DACCS plants that utilise waste heat are deployed first
Natural Gas fuelled DACCS plants are next to be deployed
Net Zero systems then deploy hydrogen fuelled DACCS plants whilst non-compliant systems deploy high temperature DACCS
Owing to limitations on land availability compared to countries such as the United States of America, the report calls for a strategic approach to the deployment of DACCS in infrastructure optimal locations. This could include co-locating with nuclear power stations such as Hinkley, Hartlepool, and Sizewell, where there is – or will be – a plentiful supply of electricity and waste heat. Building fewer, larger DACCS sites could result in a reduction in new-build infrastructure and grid reinforcement costs, while sourcing all energy requirements on site – heat and electricity – would reduce operational costs.
DACCS technologies require substantial resources per tonne of CO2 captured, largely in the form of energy as heat in the regeneration process. High temperature DACCS technologies deployed today require in the region of 1,700-2,500kWh of energy per tonne of CO2 captured.
Innovating to reduce the regeneration process temperature at DACCS facilities is key to enabling energy requirements to be met with renewable electricity generation and waste heat sources. For instance, renewable electricity could satisfy process electricity and heating requirements and be used in off-grid or off-shore scenarios. While renewable heat could be used to supply heat for low temperature DACCS facilities.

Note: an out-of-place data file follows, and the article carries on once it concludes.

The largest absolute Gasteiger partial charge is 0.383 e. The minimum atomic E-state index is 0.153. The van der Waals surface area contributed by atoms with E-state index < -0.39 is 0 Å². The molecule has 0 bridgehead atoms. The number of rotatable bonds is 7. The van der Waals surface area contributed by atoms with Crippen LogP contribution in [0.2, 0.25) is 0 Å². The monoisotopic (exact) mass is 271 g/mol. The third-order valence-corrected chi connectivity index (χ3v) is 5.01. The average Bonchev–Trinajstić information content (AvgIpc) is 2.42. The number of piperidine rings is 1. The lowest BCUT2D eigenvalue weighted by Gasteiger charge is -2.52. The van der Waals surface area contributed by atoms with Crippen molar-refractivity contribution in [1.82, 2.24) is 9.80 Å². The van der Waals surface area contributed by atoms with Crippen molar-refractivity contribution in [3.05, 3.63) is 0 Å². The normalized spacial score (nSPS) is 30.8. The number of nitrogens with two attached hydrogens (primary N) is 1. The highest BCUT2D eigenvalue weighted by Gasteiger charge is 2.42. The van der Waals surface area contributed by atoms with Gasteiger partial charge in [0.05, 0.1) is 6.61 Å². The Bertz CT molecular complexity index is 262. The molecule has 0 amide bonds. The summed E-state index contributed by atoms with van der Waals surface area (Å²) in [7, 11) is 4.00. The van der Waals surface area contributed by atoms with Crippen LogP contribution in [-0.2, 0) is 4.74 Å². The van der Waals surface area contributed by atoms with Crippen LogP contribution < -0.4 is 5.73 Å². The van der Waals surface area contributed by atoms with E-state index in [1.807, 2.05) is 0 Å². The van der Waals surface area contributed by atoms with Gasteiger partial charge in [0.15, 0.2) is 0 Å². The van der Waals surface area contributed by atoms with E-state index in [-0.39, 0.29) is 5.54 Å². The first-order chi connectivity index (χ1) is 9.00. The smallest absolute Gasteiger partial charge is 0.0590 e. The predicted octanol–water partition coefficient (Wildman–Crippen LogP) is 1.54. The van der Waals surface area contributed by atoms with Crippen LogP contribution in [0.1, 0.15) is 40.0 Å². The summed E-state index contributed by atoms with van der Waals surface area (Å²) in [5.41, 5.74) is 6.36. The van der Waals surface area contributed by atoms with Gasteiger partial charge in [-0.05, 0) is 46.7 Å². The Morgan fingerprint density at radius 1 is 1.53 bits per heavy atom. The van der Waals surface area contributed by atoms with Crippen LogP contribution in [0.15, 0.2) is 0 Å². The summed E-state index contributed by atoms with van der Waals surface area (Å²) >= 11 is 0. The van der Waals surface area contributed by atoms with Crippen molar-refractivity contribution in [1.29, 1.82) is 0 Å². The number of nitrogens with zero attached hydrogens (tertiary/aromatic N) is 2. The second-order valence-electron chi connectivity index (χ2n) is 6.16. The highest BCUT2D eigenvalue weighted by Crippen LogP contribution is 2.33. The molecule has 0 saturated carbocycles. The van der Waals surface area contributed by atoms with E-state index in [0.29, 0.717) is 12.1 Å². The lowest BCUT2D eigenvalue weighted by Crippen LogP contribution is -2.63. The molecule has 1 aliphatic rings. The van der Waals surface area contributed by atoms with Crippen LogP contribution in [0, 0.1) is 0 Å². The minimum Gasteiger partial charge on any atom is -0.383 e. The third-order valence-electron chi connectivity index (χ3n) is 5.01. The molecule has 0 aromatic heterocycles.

To make the deployment of DACCS a reality, the report sets out nine recommendations in the areas of data collection, national strategy, and DAC integration.
On data collection, Energy Systems Catapult will be making the input data from this assessment publicly available to promote industry collaboration and to aid the identification of gaps in the data. Filling in such gaps and revising technical and cost projections will be crucial as the first large-scale plants come online over the coming years.
The project team are also calling for gaps in data on industrial waste heat availability to be filled to better enable long term planning on the co-location of DACCS at sites where there is a high level of energy use. Limited data currently exists and risks dampening the UK’s ability to plan adequately for the roll out of DACCS.